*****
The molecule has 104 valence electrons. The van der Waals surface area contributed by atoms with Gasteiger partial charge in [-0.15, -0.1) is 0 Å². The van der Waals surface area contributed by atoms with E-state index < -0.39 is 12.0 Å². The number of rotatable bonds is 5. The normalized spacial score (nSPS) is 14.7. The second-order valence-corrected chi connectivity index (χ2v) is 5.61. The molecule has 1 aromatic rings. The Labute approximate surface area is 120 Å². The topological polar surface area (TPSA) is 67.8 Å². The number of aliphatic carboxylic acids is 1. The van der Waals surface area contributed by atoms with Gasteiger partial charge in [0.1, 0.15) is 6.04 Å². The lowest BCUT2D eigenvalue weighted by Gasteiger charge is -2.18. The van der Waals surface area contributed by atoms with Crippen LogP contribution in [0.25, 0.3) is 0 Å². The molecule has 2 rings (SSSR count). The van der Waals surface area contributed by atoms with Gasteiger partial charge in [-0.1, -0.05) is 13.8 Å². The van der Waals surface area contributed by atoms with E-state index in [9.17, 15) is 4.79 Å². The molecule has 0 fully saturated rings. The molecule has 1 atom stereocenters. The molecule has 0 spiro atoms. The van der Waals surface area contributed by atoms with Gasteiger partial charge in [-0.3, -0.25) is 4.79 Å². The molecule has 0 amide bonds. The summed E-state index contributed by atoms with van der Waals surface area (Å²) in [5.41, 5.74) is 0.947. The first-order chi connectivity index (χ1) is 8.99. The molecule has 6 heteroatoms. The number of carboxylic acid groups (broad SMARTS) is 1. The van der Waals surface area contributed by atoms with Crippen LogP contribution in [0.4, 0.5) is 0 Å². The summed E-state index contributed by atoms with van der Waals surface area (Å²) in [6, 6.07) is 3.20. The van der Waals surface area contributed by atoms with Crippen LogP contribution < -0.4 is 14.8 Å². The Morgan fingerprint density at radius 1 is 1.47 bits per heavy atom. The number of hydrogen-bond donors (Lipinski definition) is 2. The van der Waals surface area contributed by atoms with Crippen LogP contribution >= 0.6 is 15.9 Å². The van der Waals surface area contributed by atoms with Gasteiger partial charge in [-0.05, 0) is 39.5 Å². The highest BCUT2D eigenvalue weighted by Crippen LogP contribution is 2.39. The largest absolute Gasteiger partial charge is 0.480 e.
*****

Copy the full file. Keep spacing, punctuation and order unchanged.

The molecule has 104 valence electrons. The van der Waals surface area contributed by atoms with Gasteiger partial charge in [-0.15, -0.1) is 0 Å². The van der Waals surface area contributed by atoms with E-state index < -0.39 is 12.0 Å². The number of rotatable bonds is 5. The normalized spacial score (nSPS) is 14.7. The second-order valence-corrected chi connectivity index (χ2v) is 5.61. The molecule has 1 aromatic rings. The Labute approximate surface area is 120 Å². The topological polar surface area (TPSA) is 67.8 Å². The number of aliphatic carboxylic acids is 1. The van der Waals surface area contributed by atoms with Gasteiger partial charge in [0.1, 0.15) is 6.04 Å². The lowest BCUT2D eigenvalue weighted by Gasteiger charge is -2.18. The van der Waals surface area contributed by atoms with Crippen LogP contribution in [0.25, 0.3) is 0 Å². The molecule has 2 rings (SSSR count). The van der Waals surface area contributed by atoms with Gasteiger partial charge in [-0.1, -0.05) is 13.8 Å². The van der Waals surface area contributed by atoms with E-state index in [9.17, 15) is 4.79 Å². The molecule has 0 fully saturated rings. The molecule has 1 atom stereocenters. The molecule has 0 spiro atoms. The van der Waals surface area contributed by atoms with Gasteiger partial charge in [-0.3, -0.25) is 4.79 Å². The molecule has 0 amide bonds. The summed E-state index contributed by atoms with van der Waals surface area (Å²) in [5.41, 5.74) is 0.947. The first-order chi connectivity index (χ1) is 8.99. The molecule has 6 heteroatoms. The number of carboxylic acid groups (broad SMARTS) is 1. The van der Waals surface area contributed by atoms with Crippen LogP contribution in [0.4, 0.5) is 0 Å². The summed E-state index contributed by atoms with van der Waals surface area (Å²) in [6, 6.07) is 3.20. The van der Waals surface area contributed by atoms with Crippen LogP contribution < -0.4 is 14.8 Å². The Morgan fingerprint density at radius 1 is 1.47 bits per heavy atom. The number of hydrogen-bond donors (Lipinski definition) is 2. The van der Waals surface area contributed by atoms with Crippen LogP contribution >= 0.6 is 15.9 Å². The van der Waals surface area contributed by atoms with Gasteiger partial charge in [-0.05, 0) is 39.5 Å². The highest BCUT2D eigenvalue weighted by Crippen LogP contribution is 2.39. The largest absolute Gasteiger partial charge is 0.480 e.